The pilot program was demonstrated to significantly reduce days of antibiotic therapy.
Antimicrobial stewardship programs (ASP) are an essential way to improve upon antimicrobial use as well an optimal care routine for a pediatric population. However, developing a successful program is challenging in non-academic centers due to limited resources and a lack of experts in the field of infectious disease.
Investigators from the Sutter Medical Center in Sacramento recently employed an antimicrobial stewardship program using a core strategy of modified preauthorization and post prescription audit and review with intervention in order to assess its effectiveness in a pediatric community hospital.
The data was presented at the 23rd Annual Making a Difference in Infectious Disease Meeting 2021 virtual sessions.
The investigators piloted the program at the Sutter Medical Center, a 516-bed hospital that includes a 40-bed pediatric unit, as well as a 20-bed pediatric intensive care unit (PICU).
The pilot program took place between January 19th and February 5th, 2021. A team was formed with a pediatric ASP physician champion, a senior ID pharmacist, a PICU pharmacist and a pharmacy resident.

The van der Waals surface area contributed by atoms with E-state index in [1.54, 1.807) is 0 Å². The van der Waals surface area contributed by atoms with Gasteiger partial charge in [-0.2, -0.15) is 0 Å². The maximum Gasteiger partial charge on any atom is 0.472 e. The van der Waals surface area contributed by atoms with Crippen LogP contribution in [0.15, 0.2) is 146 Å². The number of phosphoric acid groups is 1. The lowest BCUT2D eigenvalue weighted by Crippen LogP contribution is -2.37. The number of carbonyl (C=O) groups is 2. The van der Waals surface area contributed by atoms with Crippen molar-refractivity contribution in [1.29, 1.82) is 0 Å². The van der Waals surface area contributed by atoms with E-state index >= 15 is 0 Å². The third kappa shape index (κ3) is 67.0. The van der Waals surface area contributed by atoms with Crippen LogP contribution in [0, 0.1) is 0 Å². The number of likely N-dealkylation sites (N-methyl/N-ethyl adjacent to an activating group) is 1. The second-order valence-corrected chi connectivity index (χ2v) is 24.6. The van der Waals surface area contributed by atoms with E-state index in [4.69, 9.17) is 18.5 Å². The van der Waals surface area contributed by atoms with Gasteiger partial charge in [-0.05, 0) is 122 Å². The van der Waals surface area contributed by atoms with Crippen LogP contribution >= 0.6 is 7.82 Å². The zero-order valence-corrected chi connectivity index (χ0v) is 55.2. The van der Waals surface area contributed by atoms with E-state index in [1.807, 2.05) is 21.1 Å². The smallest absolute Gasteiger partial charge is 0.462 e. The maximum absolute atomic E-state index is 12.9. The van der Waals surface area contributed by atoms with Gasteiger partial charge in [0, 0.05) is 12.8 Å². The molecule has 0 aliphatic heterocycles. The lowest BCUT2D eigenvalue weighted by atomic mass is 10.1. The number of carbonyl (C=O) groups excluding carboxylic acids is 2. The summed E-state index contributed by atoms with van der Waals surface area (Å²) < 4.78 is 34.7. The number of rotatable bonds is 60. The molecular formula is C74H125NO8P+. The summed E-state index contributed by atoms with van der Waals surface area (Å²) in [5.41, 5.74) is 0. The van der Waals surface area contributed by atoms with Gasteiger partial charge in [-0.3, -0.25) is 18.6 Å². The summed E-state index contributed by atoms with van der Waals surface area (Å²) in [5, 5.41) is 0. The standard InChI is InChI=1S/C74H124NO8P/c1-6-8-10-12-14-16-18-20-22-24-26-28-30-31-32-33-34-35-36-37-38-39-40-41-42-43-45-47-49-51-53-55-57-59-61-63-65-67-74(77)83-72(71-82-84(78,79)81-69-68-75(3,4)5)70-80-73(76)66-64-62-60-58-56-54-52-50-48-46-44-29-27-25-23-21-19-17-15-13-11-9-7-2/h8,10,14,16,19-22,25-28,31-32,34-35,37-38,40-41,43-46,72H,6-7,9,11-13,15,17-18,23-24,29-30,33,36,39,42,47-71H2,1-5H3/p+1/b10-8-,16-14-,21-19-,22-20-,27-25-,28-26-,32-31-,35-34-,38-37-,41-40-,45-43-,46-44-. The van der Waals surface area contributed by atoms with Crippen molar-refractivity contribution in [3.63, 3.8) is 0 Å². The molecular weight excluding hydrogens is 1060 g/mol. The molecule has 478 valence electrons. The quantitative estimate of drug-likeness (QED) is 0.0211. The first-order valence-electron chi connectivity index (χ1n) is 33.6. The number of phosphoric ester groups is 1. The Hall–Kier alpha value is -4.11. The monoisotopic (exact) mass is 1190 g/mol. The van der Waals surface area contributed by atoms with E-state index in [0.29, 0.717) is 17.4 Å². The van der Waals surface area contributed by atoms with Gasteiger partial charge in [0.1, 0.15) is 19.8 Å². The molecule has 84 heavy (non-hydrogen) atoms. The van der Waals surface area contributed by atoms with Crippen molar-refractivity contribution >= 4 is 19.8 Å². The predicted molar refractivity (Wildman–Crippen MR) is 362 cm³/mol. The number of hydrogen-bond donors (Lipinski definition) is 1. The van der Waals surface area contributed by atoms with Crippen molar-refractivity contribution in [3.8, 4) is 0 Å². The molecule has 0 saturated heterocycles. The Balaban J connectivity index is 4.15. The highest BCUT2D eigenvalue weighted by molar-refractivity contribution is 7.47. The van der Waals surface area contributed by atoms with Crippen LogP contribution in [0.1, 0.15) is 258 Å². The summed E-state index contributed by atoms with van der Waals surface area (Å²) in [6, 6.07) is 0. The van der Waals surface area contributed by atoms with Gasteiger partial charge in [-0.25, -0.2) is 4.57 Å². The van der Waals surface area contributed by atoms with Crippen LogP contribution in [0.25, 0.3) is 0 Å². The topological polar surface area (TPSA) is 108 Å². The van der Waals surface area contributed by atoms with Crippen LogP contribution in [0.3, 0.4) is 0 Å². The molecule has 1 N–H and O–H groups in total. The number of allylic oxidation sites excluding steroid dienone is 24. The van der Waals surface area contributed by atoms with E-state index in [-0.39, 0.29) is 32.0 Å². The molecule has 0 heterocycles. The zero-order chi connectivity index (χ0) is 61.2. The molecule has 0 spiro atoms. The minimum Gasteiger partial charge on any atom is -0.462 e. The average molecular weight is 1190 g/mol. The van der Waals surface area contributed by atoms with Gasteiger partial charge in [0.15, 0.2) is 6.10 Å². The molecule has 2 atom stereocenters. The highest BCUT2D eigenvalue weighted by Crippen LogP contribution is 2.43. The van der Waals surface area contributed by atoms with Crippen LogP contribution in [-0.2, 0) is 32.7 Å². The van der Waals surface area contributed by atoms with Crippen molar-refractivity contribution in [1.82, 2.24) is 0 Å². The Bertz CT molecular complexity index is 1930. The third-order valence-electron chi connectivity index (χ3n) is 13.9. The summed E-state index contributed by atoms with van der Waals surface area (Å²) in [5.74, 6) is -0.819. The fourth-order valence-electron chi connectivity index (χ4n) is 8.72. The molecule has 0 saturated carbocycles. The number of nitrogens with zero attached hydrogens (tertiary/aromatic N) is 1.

The team provided standard stewardship services by utilizing a prospective audit with feedback plan. The team compared the days of antibiotic therapy during the pilot phase period with antibiotic days of therapy from pediatric patients admitted from January 1st to December 31st.
The stewardship interventions were tracked and categorized as de-escalation, discontinuation, dose optimization, duration of therapy, drug-bug mismatch, IV-to-PO, and therapeutic monitoring.
Findings from the program showed that 55 of 68 patient cases required interventions by a pharmacist. Days of antibiotic therapy were seen to decrease from 3.95 days to 2.16 days during the pilot period.
Additionally, the most common intervention made was discontinuation by a pharmacist. Roughly 73% of the interventions were accepted by pediatricians.
“Data on pediatric AS program in a community hospital are limited. Most of the studies have been driven from stand-alone pediatric hospitals. We demonstrate piloting of an AS initiative with limited resources at the community hospital significantly reduced antibiotic days of therapy,” the authors wrote. “The results of this pilot project suggest that the community hospital can improve antimicrobial use and achieve optimal care for pediatric patients despite limited resources.”